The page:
The brief Reading at Vespers that is taken from the New Testament has an important place. Its purpose is to pro­pose some sentences from the Bible forcefully and effectively, and impress them on hearts so that they will be ex­pressed in practice (cf. ibid., nn. 45, 156, 172). To make it easier to interior­ize what has been heard, the Reading is followed by an appropriate silence and by a Responsorial whose function is to "respond" to the message of the Reading with the singing of some verses, foster­ing their warm acceptance by those tak­ing part in the prayer.

'Magnificat', incensing of the altar help us surround Christ in prayer

4. The Gospel Canticle of the Blessed Virgin Mary is chanted (cf. Lk 1:46-55) with great honour and introduced by the sign of the Cross. Already attested by the Rule of St Benedict (chapters 12 and 17), the custom of singing the Bene­dictus at Lauds and the Magnificat at Vespers "is confirmed by the age-old and popular tradition of the Roman Church" (Principles and Norms for the Liturgy of the Hours, n. 50). In fact, these Canticles are exemplary for their expression of the sense of praise and thanksgiving to God for his gift of Re­demption.

In the community celebration of the Divine Office, the gesture of incensing the altar, the priest and the people while the Gospel Canticles are being sung, is reminiscent ― in light of the Hebrew tradition of offering incense morning and evening on the altar of in­cense ― of the sacrificial character of the "sacrifice of praise" expressed in the Liturgy of the Hours. Surrounding Christ in prayer, may we be able to live personally what is said in the Letter to the Hebrews: "Through him, then, let us continually offer up a sacrifice of praise to God, that is, the fruit of lips that acknowledge his name" (13:15; cf. Ps 50[49]; 14:23; Hos 14:2).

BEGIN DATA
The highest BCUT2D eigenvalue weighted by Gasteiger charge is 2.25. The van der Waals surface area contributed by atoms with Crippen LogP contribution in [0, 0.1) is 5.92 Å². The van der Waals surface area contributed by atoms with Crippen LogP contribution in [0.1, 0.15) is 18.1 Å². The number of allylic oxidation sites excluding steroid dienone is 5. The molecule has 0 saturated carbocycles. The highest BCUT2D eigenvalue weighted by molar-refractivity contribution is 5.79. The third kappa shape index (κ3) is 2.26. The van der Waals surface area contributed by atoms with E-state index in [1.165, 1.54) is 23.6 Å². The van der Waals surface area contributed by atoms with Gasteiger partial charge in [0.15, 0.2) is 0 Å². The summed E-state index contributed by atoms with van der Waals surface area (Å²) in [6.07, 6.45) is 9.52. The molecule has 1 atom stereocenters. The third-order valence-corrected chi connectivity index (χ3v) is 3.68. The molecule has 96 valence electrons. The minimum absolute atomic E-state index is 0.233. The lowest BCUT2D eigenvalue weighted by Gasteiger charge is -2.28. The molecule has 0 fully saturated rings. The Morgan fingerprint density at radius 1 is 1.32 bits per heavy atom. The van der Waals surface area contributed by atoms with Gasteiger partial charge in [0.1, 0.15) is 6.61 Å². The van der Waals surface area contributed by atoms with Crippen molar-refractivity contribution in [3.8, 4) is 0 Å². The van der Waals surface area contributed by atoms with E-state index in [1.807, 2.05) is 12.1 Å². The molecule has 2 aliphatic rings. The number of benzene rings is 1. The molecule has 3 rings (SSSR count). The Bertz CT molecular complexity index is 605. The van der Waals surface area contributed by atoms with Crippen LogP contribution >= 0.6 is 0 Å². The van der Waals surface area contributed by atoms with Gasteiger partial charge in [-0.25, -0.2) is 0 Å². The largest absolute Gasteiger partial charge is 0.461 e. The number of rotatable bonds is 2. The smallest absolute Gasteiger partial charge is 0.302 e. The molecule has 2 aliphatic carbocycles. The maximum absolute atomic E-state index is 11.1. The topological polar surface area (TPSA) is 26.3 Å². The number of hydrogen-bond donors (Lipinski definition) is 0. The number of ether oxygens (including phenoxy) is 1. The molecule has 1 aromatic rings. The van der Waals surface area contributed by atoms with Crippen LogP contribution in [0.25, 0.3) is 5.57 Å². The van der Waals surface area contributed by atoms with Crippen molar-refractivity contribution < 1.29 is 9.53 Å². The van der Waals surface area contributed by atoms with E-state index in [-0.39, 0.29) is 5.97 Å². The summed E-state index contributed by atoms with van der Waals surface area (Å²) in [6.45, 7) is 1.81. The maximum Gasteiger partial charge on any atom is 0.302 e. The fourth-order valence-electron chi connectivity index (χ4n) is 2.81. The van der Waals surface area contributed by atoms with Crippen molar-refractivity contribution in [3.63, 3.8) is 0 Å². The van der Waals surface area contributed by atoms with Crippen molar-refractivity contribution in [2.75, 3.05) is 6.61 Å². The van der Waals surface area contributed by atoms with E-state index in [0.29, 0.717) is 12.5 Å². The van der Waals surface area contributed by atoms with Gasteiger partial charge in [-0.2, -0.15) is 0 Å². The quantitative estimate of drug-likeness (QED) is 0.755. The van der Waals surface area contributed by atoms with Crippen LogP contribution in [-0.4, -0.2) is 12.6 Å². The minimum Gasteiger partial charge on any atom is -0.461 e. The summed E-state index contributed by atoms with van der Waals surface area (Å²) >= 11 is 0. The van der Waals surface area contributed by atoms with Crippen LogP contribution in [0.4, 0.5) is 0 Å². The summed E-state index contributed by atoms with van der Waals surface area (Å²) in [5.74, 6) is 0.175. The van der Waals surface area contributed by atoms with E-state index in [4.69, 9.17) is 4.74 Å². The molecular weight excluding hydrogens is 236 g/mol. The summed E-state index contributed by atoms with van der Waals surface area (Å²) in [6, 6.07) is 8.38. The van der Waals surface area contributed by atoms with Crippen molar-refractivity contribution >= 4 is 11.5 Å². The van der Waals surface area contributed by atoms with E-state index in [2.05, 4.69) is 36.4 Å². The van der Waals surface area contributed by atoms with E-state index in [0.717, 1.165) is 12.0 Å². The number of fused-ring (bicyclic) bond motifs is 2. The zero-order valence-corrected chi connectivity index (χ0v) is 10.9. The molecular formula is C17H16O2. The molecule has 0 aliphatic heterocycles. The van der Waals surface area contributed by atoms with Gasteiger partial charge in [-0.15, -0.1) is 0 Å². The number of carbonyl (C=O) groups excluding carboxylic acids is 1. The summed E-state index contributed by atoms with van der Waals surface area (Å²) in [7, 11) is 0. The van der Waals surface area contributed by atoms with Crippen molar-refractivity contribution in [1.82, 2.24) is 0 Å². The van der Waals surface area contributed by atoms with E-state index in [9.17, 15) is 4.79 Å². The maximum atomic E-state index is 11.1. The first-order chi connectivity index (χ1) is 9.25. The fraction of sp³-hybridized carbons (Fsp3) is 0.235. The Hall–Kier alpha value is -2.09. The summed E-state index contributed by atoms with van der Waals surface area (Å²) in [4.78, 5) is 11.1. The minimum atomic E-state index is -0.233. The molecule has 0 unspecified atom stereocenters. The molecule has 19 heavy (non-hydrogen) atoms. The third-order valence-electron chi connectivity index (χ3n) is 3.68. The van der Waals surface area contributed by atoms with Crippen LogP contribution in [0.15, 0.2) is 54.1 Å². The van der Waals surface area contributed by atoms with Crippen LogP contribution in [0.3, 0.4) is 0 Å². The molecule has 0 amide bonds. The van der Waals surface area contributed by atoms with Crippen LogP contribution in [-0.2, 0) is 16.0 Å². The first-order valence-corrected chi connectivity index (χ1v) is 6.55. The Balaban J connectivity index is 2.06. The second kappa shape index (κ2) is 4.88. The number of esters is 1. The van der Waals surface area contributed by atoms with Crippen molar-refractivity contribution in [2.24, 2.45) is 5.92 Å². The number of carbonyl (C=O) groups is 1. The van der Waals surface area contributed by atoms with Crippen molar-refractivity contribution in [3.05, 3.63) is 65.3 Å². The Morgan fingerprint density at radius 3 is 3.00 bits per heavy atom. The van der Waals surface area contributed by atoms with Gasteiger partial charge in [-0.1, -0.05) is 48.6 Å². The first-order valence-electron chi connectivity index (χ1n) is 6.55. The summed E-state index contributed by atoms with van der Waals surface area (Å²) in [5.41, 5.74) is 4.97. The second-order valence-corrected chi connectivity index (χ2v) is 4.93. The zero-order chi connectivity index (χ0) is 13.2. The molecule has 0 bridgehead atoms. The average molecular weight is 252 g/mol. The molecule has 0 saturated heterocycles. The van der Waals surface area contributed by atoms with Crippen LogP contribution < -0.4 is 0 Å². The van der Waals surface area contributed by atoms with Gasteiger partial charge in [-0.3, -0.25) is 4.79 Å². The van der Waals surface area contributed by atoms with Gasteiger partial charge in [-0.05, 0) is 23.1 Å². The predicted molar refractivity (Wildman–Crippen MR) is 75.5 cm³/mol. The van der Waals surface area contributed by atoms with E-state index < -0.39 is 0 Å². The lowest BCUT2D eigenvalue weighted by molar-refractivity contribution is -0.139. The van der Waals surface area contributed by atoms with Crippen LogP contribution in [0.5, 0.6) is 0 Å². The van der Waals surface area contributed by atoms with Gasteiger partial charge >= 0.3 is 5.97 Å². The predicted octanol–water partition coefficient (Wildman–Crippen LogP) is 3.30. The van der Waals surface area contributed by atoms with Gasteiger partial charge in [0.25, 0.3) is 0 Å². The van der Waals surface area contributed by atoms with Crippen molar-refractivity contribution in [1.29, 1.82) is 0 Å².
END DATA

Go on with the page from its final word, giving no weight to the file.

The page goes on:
Liturgy of Vespers culminates in the 'Lord's Prayer'

5. After the Canticle, the Interces­sions addressed to the Father or, some­times, to Christ, express the supplicant voice of the Church which is mindful of God's solicitude for humanity, the work of his hands. The character of the Inter­cessions at Evening Prayer is, in fact, a petition for divine help: for people of ev­ery class, for the Christian community and for civil society. Lastly comes the remembrance of deceased faithful.

The liturgy of Vespers is crowned in Jesus' prayer, the Our Father, which sums up all the praise and all the peti­tions of God's children, reborn from wa­ter and the Spirit. At the end of the day, Christian tradition has connected the forgiveness implored from God in the Our Father and the brotherly recon­ciliation of men with one another: the sun must never go down on anyone's anger (cf. Eph 4:26).

The prayer of Vespers concludes with a Prayer which, in harmony with the crucified Christ, expresses the entrust­ment of our lives into the hands of the Father, knowing that his blessing will never be lacking.

L'Osservatore Romano October 22, 2003
Reprinted with permission